So I’m guessing I should probably get to the fishing! After unpacking my belongings It didn’t take long for that irresistible call of a twilight shrouded river to beckon me to pull out the rods and reels and start gearing up for my first explore of the river. I knew the river would be teeming with sooty grunter and knew that it also held a few barra although they were few and far between. I initially tied on me favourite surface lure at the moment and I had the Nobroko Softcada crawling along the surface over the various structure in the river as the sun disappeared below the tall river bank.
The structures in the river were not much different to the bass haunts from home, apart from the Pandanus that created a fringe along the bank and the fact that the entire bank was undercut where the roots of the surrounding trees had been exposed by flowing currents. I must admit that as I approached the first amazing pile of timber that I fully expected some massive explosion around my lure and all hell to break loose but surprisingly it didn’t happen. However, 15 minutes later a cast to a trunk that had an exposed root ball beneath the water was belted and I was on to my first small sooty.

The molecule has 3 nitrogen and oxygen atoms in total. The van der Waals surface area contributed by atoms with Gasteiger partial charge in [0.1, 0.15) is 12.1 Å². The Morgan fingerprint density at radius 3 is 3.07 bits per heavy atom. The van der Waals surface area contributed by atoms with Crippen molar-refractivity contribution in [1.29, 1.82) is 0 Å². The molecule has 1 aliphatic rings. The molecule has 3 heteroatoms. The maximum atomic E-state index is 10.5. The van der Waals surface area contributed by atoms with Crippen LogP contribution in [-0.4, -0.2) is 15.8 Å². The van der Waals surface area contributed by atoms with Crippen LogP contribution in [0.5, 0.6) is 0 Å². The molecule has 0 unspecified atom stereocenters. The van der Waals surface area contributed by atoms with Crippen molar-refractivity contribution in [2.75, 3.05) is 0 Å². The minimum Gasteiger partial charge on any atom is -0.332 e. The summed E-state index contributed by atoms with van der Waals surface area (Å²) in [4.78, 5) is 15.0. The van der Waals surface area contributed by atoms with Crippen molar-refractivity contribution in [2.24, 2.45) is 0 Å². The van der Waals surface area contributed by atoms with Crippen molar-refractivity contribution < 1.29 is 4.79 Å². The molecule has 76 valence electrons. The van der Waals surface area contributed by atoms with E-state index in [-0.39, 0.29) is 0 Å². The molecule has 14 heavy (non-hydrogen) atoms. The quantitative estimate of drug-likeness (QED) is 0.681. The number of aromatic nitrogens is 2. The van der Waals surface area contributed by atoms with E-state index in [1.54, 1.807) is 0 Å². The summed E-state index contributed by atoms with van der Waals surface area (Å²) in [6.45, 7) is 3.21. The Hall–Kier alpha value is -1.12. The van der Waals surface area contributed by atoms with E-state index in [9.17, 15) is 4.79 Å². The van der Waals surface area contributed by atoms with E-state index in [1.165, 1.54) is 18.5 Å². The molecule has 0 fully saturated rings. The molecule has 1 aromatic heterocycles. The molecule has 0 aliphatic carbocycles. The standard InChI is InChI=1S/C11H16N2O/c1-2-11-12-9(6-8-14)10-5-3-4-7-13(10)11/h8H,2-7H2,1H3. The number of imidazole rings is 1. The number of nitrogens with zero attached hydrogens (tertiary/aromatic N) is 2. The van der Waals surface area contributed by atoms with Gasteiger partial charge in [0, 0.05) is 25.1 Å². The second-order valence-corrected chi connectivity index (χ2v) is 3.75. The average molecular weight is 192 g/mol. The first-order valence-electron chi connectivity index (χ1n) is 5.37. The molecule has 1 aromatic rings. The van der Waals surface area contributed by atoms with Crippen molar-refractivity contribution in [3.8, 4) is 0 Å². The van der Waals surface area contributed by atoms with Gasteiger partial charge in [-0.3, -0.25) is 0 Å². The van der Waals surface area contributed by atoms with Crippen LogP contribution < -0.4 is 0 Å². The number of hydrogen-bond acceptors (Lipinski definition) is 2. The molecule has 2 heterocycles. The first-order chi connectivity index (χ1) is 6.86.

I had left my paddle a bit late and the darkness was quickly closing in but I managed a couple of small archer fish amongst the Pandanus that I can tell you are a pain to remove from your lure. Once landed they just do not settle and instead vibrate constantly and so erratically that it is impossible to remove the trebles safely without using pliers to jiggle them back into the water.
The highlight of my initial foray was the last fish of the day. A cast in amongst the Pandanus was smashed after a twitch or two and my 8lb braid was finally peeling from the reel. Eventually I managed to land a very nice 38cm Sooty Grunter and I can tell you that they pull much harder than bass (wash my mouth out!).
Night had descended upon the river by the time I headed for camp and a night with the family. As I headed back to camp you can imagine my thoughts as I day-dreamed what my next 9 days fishing in this wonderful place would entail.